Posts Tagged ‘British public’

Three in five Britons support a ‘hostile environment’ for illegal immigrants, poll shows

May 28, 2018


Three in five people want the Government’s immigration policy to make it as “difficult as possible” for illegal immigrants to remain in the UK, according to a new poll.

But the Ipsos MORI research also shows that, in the wake of the Windrush scandal, three in five of us believe that priority should be given to ensuring that people who do have the legal right to remain are not wrongly forced to leave.

The research makes it clear that, despite opposing illegal migration, the majority of the British public believe those with the legal right to live in the UK should be prioritised “even if this means some illegal immigrants are not deported”.

Read the rest:


Brexit poll: Half of Britons support second referendum

December 4, 2017

A UK paper has found that 50 percent of Brits would support another vote on the final terms of a Brexit deal. The poll comes ahead of Monday’s crunch meeting between UK PM Theresa May and the EU’s Jean-Claude Juncker.

Großbritannien - Pro-EU Demonstranten beim People's March for Europe against Brexit in London (Getty Images/AFP/N. Halle'n)

With British Prime Minister Theresa May set to hold make-or-break talks with European officials on Monday over the terms of the UK’s withdrawal from the EU, a weekend poll has found that half of British voters would support another vote on the final terms of a Brexit deal.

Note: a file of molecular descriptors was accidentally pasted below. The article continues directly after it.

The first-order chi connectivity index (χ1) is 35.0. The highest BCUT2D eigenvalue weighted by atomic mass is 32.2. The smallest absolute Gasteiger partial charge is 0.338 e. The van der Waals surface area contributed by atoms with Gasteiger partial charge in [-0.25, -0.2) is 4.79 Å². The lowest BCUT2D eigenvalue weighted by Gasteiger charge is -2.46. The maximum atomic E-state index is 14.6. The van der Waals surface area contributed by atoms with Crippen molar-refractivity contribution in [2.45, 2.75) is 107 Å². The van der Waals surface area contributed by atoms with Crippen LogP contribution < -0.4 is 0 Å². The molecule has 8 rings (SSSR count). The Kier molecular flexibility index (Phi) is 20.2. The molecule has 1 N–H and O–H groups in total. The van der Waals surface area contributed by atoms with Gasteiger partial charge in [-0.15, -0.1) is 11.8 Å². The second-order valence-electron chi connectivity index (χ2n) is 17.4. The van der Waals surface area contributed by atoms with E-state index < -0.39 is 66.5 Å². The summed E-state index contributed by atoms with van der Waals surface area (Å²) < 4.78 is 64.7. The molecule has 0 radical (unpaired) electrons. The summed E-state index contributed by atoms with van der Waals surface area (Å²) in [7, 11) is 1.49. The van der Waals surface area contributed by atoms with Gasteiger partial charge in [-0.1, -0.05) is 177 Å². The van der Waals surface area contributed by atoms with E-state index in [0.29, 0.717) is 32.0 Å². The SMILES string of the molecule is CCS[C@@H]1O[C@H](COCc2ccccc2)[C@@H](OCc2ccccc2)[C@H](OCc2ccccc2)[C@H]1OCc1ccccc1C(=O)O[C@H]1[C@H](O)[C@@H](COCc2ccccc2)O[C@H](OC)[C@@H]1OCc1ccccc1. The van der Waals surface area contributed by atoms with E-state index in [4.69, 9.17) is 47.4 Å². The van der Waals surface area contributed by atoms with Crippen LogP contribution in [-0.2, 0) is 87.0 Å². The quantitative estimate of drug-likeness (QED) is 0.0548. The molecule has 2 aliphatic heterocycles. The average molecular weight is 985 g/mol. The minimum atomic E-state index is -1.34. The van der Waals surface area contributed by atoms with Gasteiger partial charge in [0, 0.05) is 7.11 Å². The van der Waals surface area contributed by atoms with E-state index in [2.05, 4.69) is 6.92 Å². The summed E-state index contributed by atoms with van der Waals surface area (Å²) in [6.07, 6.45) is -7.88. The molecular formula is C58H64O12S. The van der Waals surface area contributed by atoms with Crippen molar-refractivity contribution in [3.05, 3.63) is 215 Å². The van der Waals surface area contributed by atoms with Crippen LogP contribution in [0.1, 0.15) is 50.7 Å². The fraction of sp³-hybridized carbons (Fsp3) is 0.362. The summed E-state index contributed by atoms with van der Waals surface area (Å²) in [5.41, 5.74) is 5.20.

The poll, published in the Mail on Sunday newspaper, also found that a majority of citizens think Britain is paying too much money to the EU as part of its so-called “divorce bill.” Thirty-four percent of those surveyed said they did not want another referendum, while 16 percent said they didn’t know.

UK said to prepare new offer on Brexit bill

The newspaper said its was the first opinion survey published following media reports last week that Britain was prepared to pay some €50 billion ($59 billion) to the EU to help move negotiations on to striking a future deal.

More than 1,000 people were surveyed as part of the poll on Thursday and Friday, just after unconfirmed reports of a deal on the divorce bill began to surface in the British press.

When asked why the UK was paying so much, the most popular response was because “the EU wants to punish us.”

Mike Smithson, an election analyst and former Liberal Democrat lawmaker, said it was “the first time any pollster has recorded backing” for a second Brexit referendum.”

By 50% to 34% those polled by Survation for MoS say they want a second referendum on the final deal

Blair: Brexit reversible

Sunday’s poll coincided with former UK Prime Minister Tony Blair’s announcement that he was actively working to reverse Brexit, on the grounds that the Leave campaign’s promise of extra spending going towards the National Health Service would not be honored.

“A lot of people will have voted for Brexit on the basis that if you get out of Europe, all this money is going to come back and we can spend it on the health service. And that was a very specific promise made by the Brexiteers,” the former Prime Minister said, referring to the promise of a 350 million pound (€397 million, $470.3 million) boost for the NHS, plastered all over a red bus.

Red Brexit bus (picture-alliance/empics/S. Rousseau)The ‘Vote Leave’ campaign bus in May 2016

Blair continued: “It is now very clear I think: one, that there is no extra money for the health service through Brexit and, secondly, we’re actually going to be paying less money to the health service, not more money, because growth is down and because we’ve also got this huge bill for the European Union. So when the facts change, I think people are entitled to change their mind.”